If there is any artiste I absolutely worship, it's Lata Mangeshkar. As she turns 79 this weekend, I'm wondering how I can pay a tribute to her on her birthday. Earlier this year, I did a series of posts on my favourite Lata Mangeshkar songs from 1946-2007.
This was a very effort-intensive exercise, but ultimately very satisfying. What can I do differently on her birthday this year? Why not talk about some of her collaboration with less famous music directors? That should be a good tribute on her birthday.
When we talk about her famous songs, around 15-20 music directors come up as the usual suspects. But Lata Mangeshkar has sung songs for more than 180 music directors, many of whom have composed great songs for her. I thought it would be a great idea to talk about some of those music directors, who might not have been very prolific or terribly under-rated or maybe not so consistent, but did some good to great work during their time.
Before I talk about these music directors, let me emphasize that the songs I list below are just meant to give a peek into their compositions, and in no way represent their best work with Lata Mangeshkar.
Chitragupta: This may seem like a controversial choice among less-famous composers. Connoiseurs of old Hindi film music surely know about him, but his name gets kind of lost amidst more popular names. Chitragupta Srivastava, in my opinion, is one of the most under-rated music composers of Hindi film industry. Despite having composed from close to 140 Hindi films and numerous Bhojpuri films, he was never counted among the A-list music directors. Most of the films he composed for were not very successful, but he never compromised on the quality of music. It might come as a surprise to many that Lata Mangeshkar sang around 240 songs under Chitragupta's baton, which is more than what she sang for Madan Mohan, or Sachin Dev Burman, or Naushad, or Roshan. I pick two Lata songs by Chitragupta as a sample of his output.
Haye Re Meri Zulfein from Burmah Road is a sensuous number, rendered beautifully by Lata in a style one doesn't normally associate with her.
Haye Re Meri Zulfein (Burmah Road, 1962, Majrooh Sultanpuri)
The other Chitragupta number I pick is a classical Tarana from Shiv Bhakt.
Kailashnath Prabhu Avinashi + Tarana (Shiv Bhakt, 1955, Gopal Singh Negi)
Shri Nath Tripathi – Like Chitragupta, his mentor S. N Tripathi composed music for a lot of films (90+), but he was never considered in the big league thanks to the fact that most of his films were B-grade historicals and mythologicals. His compositions were mostly based on classical music. His most famous film is Rani Roopmati, which had the popular Aa Laut Ke Aaja Mere Meet as well as the beautiful classical-based Rafi-Lata duet, Jhananana Jhan Baaje Payalia, which I like for Lata's effortless taans towards the end of the song.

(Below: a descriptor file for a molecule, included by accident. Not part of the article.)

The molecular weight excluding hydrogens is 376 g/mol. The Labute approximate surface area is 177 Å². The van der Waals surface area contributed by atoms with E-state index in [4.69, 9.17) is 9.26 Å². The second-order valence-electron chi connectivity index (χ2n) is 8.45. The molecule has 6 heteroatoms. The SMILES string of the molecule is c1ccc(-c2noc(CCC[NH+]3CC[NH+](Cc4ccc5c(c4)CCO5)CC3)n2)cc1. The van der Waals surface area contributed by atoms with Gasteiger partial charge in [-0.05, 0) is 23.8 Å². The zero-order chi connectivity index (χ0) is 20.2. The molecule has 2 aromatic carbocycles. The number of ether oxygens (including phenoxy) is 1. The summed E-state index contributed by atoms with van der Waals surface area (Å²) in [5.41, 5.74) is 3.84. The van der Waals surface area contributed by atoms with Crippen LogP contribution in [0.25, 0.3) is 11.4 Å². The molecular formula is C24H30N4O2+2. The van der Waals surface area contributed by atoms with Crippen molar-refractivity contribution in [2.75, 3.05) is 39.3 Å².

Jhananana Jhan Baaje Payalia (Rani Roopmati, 1957, Bharat Vyas)
Bulo C. Rani – Best known for his compositions in Dilip Kumar's Jogan (1950), Bulo C. Rani is hardly a known name now. He was not very prolific but his compositions were steeped in melody. Lata Mangeshkar sang around 22 songs for him, most of which are quite rare and hard to find. Surprisingly, I found a youtube clipping of a Lata Mangeshkar song from his last film, Sunehre Qadam. Listening to this melodious composition will give you an idea of what his other songs would be like.
Na Baaz Aaya Muqaddar (Sunehre Qadam, 1966, Mahendra Pran)
Sunhere Qadam also had another gem by Lata - Mangne Se Jo Maut Mil Jaati sung with loads of pathos by the legend.
Jamal Sen – Hailing from Rajasthan, Jamal Sen was given his first break by Kidar Sharma in the film Shokhiyan (1951). The film was a commercial disaster, but it has some really great song. Being a Suraiya film, majority of the songs were sung by Suraiya. There was, however, a Lata gem that I would probably include among Lata's best of all time – Sapna Ban Saajan Aaye.
Sapna Ban Saajan Aaye (Shokhiyan, 1951, Kedar Sharma)
While Jamal Sen demonstrated his grip on classical music in the above song, he turned to folk music for another song from the same film. The rambunctious percussion and the catchy chorus in Door Desh Se Aaja Re make it one of my favourite chorus songs of all time. This song is also noteworthy in that it is one of the only 5 Lata-Suraiya duets.
Shaukat Dehlvi 'Nashad' – Given the phonetic affinity of his name to that of the much more popular composer, Nashad's most famous compositions are wrongly credited to Naushad in sections of media. He did not do too many films, and later migrated to Pakistan. Baradari is his most famous work in India, where there is a folksy Lata number that I love.
Ab Ke Baras Bada Julm Hua (Baradari, 1955, Khumar Barabankvi)
Dilip Dholakia – Dilip Dholakia worked as an assistant to Chitragupta, S N Tripathi and Laxmikant Pyarelal. In 1962 he worked as an independent music director for a film called Private Secretary. It had a few Lata solos, my favourite being Ja Ja Re Chanda, which starts with a charming piano piece.
Ja Ja Re Chanda (Private Secretary, 1962, Prem Dhawan)
This was just a random list of a few music directors about who probably are not very famous, but who created some great compositions for Lata Mangeshkar to sing. I will try to talk about more such music directors in subsequent posts. Any suggestions are welcome.